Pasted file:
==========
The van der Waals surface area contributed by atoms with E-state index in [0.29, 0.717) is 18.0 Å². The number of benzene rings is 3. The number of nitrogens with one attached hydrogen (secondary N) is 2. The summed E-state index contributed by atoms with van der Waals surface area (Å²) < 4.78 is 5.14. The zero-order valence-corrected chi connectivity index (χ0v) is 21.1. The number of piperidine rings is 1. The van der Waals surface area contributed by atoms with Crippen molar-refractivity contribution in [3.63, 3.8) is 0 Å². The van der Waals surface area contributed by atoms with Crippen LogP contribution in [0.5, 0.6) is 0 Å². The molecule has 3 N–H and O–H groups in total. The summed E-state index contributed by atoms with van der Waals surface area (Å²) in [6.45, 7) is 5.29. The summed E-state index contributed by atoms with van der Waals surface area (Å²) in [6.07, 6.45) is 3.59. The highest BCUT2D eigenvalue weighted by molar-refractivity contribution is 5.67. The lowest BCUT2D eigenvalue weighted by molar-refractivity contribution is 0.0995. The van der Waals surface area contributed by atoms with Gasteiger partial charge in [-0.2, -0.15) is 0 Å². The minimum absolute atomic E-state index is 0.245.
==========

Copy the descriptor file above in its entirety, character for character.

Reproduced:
The van der Waals surface area contributed by atoms with E-state index in [0.29, 0.717) is 18.0 Å². The number of benzene rings is 3. The number of nitrogens with one attached hydrogen (secondary N) is 2. The summed E-state index contributed by atoms with van der Waals surface area (Å²) < 4.78 is 5.14. The zero-order valence-corrected chi connectivity index (χ0v) is 21.1. The number of piperidine rings is 1. The van der Waals surface area contributed by atoms with Crippen molar-refractivity contribution in [3.63, 3.8) is 0 Å². The van der Waals surface area contributed by atoms with Crippen LogP contribution in [0.5, 0.6) is 0 Å². The molecule has 3 N–H and O–H groups in total. The summed E-state index contributed by atoms with van der Waals surface area (Å²) in [6.45, 7) is 5.29. The summed E-state index contributed by atoms with van der Waals surface area (Å²) in [6.07, 6.45) is 3.59. The highest BCUT2D eigenvalue weighted by molar-refractivity contribution is 5.67. The lowest BCUT2D eigenvalue weighted by molar-refractivity contribution is 0.0995. The van der Waals surface area contributed by atoms with Gasteiger partial charge in [-0.2, -0.15) is 0 Å². The minimum absolute atomic E-state index is 0.245.